Looking for safe and effective sunscreen this year? You’ll need to look beyond the labels. Fortunately, the Environmental Working Group has released it’s 6th annual Sunscreen Guide. The good news is that things are looking up in regard to the availability of safer and more effective sunscreens. According to the study:
EWG recommends 1 in 4 of more than 800 beach and sport sunscreens, compared to 1 in 5 last year and 1 in 12 the year before.
- At our readers’ request, we added more baby and kids’ sunscreens to our database. As we analyzed their contents, we realized that more products made specifically for children use safe, effective ingredients, relative to sunscreens marketed for the general public. Boosting the number of baby and kids’ products increased the number of items we can recommend for everyone. BUT parents should use our database to check out individual products.
- One-fourth of the sunscreens we studied this year contain retinyl palmitate, a form of vitamin A, compared to a third last year. Research by the federal Food and Drug Administration and National Toxicology Program suggests that this chemical may heighten skin cancer risk when used on sun-exposed skin. Until definitive research is available, EWG recommends that prudent consumers avoid vitamin A-laden sunscreens. We have pressed sunscreen makers to get it out of their products, with some success.
EWG has also created a helpful tool that allows you to search the guide or input your sunscreen and then receive feedback about its ratings.
A note about Baby & Kid’s Sunscreens
The EWG study says:
This year’s guide lists almost 180 baby and kids’ sunscreens, the most yet. The results are mixed:
Good news: Many brands formulate children’s sunscreens with safer, more effective ingredients than those in other products. About 63 percent of kids’ sunscreens contain effective mineral ingredients that provide good UVA protection, compared to 40 percent of other sunscreens.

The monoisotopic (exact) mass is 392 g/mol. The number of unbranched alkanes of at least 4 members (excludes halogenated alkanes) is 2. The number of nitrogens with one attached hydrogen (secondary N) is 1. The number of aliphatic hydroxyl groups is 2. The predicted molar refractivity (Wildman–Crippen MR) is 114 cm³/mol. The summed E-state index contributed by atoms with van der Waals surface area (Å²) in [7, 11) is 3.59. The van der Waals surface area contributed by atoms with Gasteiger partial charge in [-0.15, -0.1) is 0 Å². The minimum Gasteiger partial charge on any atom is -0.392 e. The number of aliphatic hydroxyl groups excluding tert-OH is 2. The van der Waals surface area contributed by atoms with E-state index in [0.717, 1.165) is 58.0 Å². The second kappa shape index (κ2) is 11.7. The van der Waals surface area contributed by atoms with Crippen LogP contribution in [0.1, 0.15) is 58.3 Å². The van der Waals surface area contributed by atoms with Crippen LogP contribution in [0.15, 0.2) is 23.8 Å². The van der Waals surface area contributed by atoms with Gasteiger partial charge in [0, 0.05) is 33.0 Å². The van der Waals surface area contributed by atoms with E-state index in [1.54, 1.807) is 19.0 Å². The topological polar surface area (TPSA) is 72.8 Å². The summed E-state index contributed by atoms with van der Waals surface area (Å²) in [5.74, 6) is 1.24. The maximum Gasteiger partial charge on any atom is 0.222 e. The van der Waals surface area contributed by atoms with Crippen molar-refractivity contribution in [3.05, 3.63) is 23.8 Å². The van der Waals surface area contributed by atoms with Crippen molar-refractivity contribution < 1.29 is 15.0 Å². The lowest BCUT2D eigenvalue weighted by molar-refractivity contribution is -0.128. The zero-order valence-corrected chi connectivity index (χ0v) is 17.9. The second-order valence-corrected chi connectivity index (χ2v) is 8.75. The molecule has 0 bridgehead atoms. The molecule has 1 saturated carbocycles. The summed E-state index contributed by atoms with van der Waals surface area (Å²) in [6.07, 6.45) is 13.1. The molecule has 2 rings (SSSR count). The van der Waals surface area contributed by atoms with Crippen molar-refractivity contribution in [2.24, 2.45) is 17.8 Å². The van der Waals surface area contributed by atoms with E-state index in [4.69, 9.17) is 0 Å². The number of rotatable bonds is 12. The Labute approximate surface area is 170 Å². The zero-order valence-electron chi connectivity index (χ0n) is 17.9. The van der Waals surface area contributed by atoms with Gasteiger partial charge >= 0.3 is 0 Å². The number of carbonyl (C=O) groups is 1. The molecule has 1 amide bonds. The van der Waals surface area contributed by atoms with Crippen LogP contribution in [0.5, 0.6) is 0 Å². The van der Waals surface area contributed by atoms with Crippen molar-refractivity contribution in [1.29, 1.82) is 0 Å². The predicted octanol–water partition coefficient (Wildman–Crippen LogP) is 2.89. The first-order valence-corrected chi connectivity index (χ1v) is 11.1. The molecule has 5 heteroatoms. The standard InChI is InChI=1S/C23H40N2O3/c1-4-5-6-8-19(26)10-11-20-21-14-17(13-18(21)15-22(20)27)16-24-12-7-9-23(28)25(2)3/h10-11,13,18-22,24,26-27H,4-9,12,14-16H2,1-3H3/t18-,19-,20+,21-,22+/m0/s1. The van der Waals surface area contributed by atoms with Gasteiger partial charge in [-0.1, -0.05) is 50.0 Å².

Though you still need to read labels and use EWG’s Sunscreen Guide, chances are you’ll get a better sunscreen if you buy one marketed for kids.
Compared to other sunscreens, those with the words “baby,” “children” or “kids” in the product name are less likely to contain:
- Fragrances, which are mixtures of chemicals some of which may cause allergies and other serious health problems. Some 72 percent of kids’ sunscreens are fragrance-free, versus 54 percent of other sunscreens.
- Oxybenzone, a hormone-disrupting chemical, is in 37 percent of kids’ sunscreens versus 56 percent of other sunscreens.
Not-so-good news: We uncovered 16 brands that list exactly the same ingredients in their children’s products as in their other products – down to the exact percentages of active ingredients. For these brands, including Banana Boat, Coppertone, Alba and ThinkBaby, the word “children” on the label may be just a marketing gimmick.
Keep in mind: Every year after the release of EWG’s sunscreen study, the internet is abubble with claims that EWG’s report is in error, that poorly rated sunscreens really do work, aren’t dangerous, etc. If you check the sources of these claims however, they almost always come from the sunscreen industry — either companies who manufacture the very sunscreens that were rated poorly or other businesses that have a vested interest in certain sunscreen products performing well in the market. As such, I tend not to trust these arguments. I will say that I am not a scientist and I am unable to break down EWG’s study to find gaps. I do believe, however, that the sunscreens they recommend are safe. While they are also expensive, I’m willing to err on the side of caution here. The primary method suggested by EWG for reducing harmful sun exposure is to cover up. Wear UV protective clothing, wear hats, stay out of the sun during peak daytime hours if you can.
Below you’ll find 12 of the less-expensive picks from EWG’s latest sunscreen recommendations.
Also, EWG has created a wallet card guide to this year’s best sunscreens. You can get the card here with your donation of $5 or more to the Enivronmental Working Group.
Photo Credit: Pink Sherbet